The logical next step from here is to have the students talk with each other. There can only be so much buy in when the 30 students wait to talk to the teacher one by one. With structured performance activities (more about “performance” activities later on), my novice mid and novice high students can begin to use the language chunks in their heads and parrot them back to their partners. Some can start to play with word order or use more specific vocabulary we’ve talked about before. In other words, they can start to experience something akin to speaking to people outside of class.
By it’s very definition, classroom conversation is not the same as the real thing and has to be contrived and supported by the teacher. In the real world, they won’t have a lifeline, they won’t have lots of scaffolding activities before the real deal, and they may not be talking to someone they know. Our classrooms become a safe space where we can give them the support they need before we let them do it on their own in their own lives.
If we let them struggle and speak in broken, incorrect language, we offer them a glimpse of what it will be like somewhere else. Hopefully we can instill in them skills to fall back on so they can make meaning with another person. Isn’t that the main goal of a language class?
Motivation Through Challenge
I have seen much more motivation with this type of teaching vs what I was doing before, which was: PQA, review new vocab, ask story, act out story, read story, students re-write or illustrate story. At the same time, I have seen a lot more struggling. The students are now much more challenged than they have been and are having to struggle to make meaning. While it pains me to see them confused (and it annoys me everytime they ask me how to say the random and ridiculous things they come up with), I know it’s all for their improvement as language users.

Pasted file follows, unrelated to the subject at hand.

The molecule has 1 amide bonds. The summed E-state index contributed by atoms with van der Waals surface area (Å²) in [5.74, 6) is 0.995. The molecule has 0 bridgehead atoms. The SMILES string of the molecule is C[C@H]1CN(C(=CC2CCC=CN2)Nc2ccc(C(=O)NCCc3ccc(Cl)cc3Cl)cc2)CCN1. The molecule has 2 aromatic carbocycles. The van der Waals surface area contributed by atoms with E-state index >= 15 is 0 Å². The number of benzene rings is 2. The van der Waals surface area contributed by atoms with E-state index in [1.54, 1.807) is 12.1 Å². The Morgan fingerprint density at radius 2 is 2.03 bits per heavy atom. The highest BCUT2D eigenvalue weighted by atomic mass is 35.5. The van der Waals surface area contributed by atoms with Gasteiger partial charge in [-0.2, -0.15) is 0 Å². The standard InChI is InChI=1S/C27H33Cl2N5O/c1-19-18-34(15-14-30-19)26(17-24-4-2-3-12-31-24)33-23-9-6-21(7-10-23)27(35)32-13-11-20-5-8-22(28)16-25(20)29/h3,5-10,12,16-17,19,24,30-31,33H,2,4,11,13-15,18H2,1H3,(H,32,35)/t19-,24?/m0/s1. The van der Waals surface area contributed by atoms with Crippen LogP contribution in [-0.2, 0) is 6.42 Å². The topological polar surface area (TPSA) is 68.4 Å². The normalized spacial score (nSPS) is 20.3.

I have also seen students who have fallen far behind because of feeling like they can’t do it. These are the students who struggle with self esteem and who need the motivation of more structured activities. And w can’t leave these kids behind. It’s important to remember that challenging students is important for motivation, but making them feel successful is even more so.
Now, I’m not foolish enough to think that what I’m doing now is the thing to do and I should give up all I’ve done before. Instead, what I’ve learned and what I hope to advise other teachers to do is to mix it up. There is no one thing individual method that will get students to acquire language. There are so many things that they can do and that can help them do different things. Storytelling is a great tool for introducing vocabulary and putting it in context. It’s a great way for students to get lots of comprehensible input, but it’s just the beginning. Students need to do more things and they need to start moving out of the rut of listening if they are going to do anything with language.
At least that’s what I’m seeing now.
If you look back at previous posts, you’ll probably see some examples of where I say, “Now I’ve got it all figured out.” And that’s just plain not true. I might think it’s all figured out, but I don’t. I’ve only found something that has worked for a little while. And after a little while, I’ll be looking for some other kind of activity to engage the students.
And that’s where letting go and letting them comes back into the discussion. By loosening my grip on the curriculum, I can still hit all the required standards while keeping students motivated. I can still have students do activities that allow them to hit all modes of communication.
At home with my own children, I try to teach them or tell them how to do things “the right way,” but they don’t always follow my advice. They want to do things their way, so I let them try it (nothing unsafe, of course). They need to experiment and find the right way to do things. Sometimes they come up with the way I’d do it, sometimes they struggle and get frustrated, and sometimes they do it in a way that I’d never think to do it that is better.
It’s the same with students at school—I can give them anecdotes, for example, about how not practicing effective study skills came back to bite me in college, but sometimes, they’re not going to listen. They are teenagers. People say teenagers think they know everything and that sentiment is completely true. We need (as many much smarter and more important people have stated) to let them fail…sometimes miserably. If we cushion them from the discomfort of being unsuccessful, then they won’t learn how to deal with those same feelings in the real world.
I’ve heard “Let go and let God.”
Thank you for a great viewpoint on this ever-challenging topic.
I love this! It’s especially hard to let go when there are behavior concerns; it’s much harder to monitor 34 voices! But that’s where trust and trained expectations come in.